Nonetheless, it’s worth noting that few macroeconomists would recommend austerity measures during a severe recession. The concept of deficit spending as a tool for combatting economic downturns is well established in the field of economics and has a proven track record. Even my macroeconomics professor at right-leaning Brigham Young University instructed us on the importance of this budgetary tool. A few conservative governments in Europe, most notably in the UK and Ireland, have enacted austerity measures as a response to the recession, to their own peril. After the UK government significantly cut back its budget, the country sunk into a double-dip recession. This is why despite all of the right-wing criticism of Obama’s stimulus measures, his deficit-spending action was needed to turn around the economy. Numerous economic studies have confirmed that many of President Roosevelt’s stimulus measures in the New Deal helped to restore economic growth and end the Great Depression. The Obama administration is right to focus on deficit-reduction that includes entitlement reform in the medium and long term while looking at ways to spur job and economic growth in the near term. One of the most important ways to combat the deficit is to grow the economy.

Morning in America

All across our economy, indicators are showing a recovery from the most severe recession since the 1930s. At the recession’s climax, the economy shrank at an annualized rate of 6%. Now it is growing at approximately 2%. More progress is needed in all areas, but we are moving forward. Unemployment is declining and is lower now than at any point during Obama’s term in office. The stock market has recovered. Corporations are seeing record profits while consumer confidence is up. The housing market is on the rebound. Wages and salaries, which fell as a result of the recession, are starting to pick up. The Federal Reserve’s actions, including its quantitative easing and maintenance of low interest rates have been critical to the recovery; improvements in the housing sector can be largely attributed to the Fed’s low interest rate policy. The low interest rate environment has also helped businesses to obtain capital and has greatly contributed to Wall Street’s recovery. America is clearly better off today than it was four years ago.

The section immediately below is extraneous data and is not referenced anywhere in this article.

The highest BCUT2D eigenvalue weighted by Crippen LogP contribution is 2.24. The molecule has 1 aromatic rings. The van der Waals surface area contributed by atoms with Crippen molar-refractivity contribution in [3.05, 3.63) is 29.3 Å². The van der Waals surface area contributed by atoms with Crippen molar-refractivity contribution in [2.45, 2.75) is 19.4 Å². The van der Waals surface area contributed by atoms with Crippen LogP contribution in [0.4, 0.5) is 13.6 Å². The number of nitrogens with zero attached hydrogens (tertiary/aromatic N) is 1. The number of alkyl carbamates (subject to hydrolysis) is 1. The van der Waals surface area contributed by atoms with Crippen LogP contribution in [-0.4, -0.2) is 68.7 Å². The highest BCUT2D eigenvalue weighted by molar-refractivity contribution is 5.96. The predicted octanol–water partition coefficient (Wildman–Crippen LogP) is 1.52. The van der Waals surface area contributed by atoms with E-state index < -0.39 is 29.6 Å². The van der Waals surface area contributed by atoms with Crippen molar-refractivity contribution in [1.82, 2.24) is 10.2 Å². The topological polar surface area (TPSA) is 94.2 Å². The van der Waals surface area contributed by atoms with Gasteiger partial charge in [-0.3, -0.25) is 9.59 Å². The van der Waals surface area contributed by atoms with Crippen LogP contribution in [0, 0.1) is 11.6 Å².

While the Obama administration’s economic policies do not deserve all, or even most, of the credit for the recent economic improvements, and his team should have been more aggressive in helping the economy in some areas, they deserve recognition for their policies which have contributed to the recovery, and which have been outlined in this post. From federal government actions such as TARP, the Stimulus Act, and the numerous tax credits to individuals and small businesses to the state aid measures that prevented even further teacher and public worker layoffs and the public works bills, President Obama has implemented numerous measures to help mend the economy during a turbulent period. His team also deserves praise for applying a myriad of relief measures that aided those most deeply affected by the recession, including relief to the unemployed. The data clearly show that the U.S. economy is on the right track and moving forward.